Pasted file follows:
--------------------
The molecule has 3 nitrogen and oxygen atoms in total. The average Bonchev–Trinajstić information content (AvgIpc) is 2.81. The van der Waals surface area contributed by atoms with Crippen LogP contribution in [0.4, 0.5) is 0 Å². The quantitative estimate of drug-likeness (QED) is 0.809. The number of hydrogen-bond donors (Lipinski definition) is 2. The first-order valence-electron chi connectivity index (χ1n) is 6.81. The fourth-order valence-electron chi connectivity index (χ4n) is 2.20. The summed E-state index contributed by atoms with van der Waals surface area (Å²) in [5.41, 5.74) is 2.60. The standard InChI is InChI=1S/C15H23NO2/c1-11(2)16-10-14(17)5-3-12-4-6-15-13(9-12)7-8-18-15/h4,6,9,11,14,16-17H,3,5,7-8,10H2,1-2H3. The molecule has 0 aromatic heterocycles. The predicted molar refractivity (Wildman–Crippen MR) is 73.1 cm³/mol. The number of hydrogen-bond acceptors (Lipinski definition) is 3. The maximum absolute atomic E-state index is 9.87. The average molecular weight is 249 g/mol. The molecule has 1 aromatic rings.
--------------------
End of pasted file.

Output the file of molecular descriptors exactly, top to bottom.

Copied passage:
The molecule has 3 nitrogen and oxygen atoms in total. The average Bonchev–Trinajstić information content (AvgIpc) is 2.81. The van der Waals surface area contributed by atoms with Crippen LogP contribution in [0.4, 0.5) is 0 Å². The quantitative estimate of drug-likeness (QED) is 0.809. The number of hydrogen-bond donors (Lipinski definition) is 2. The first-order valence-electron chi connectivity index (χ1n) is 6.81. The fourth-order valence-electron chi connectivity index (χ4n) is 2.20. The summed E-state index contributed by atoms with van der Waals surface area (Å²) in [5.41, 5.74) is 2.60. The standard InChI is InChI=1S/C15H23NO2/c1-11(2)16-10-14(17)5-3-12-4-6-15-13(9-12)7-8-18-15/h4,6,9,11,14,16-17H,3,5,7-8,10H2,1-2H3. The molecule has 0 aromatic heterocycles. The predicted molar refractivity (Wildman–Crippen MR) is 73.1 cm³/mol. The number of hydrogen-bond acceptors (Lipinski definition) is 3. The maximum absolute atomic E-state index is 9.87. The average molecular weight is 249 g/mol. The molecule has 1 aromatic rings.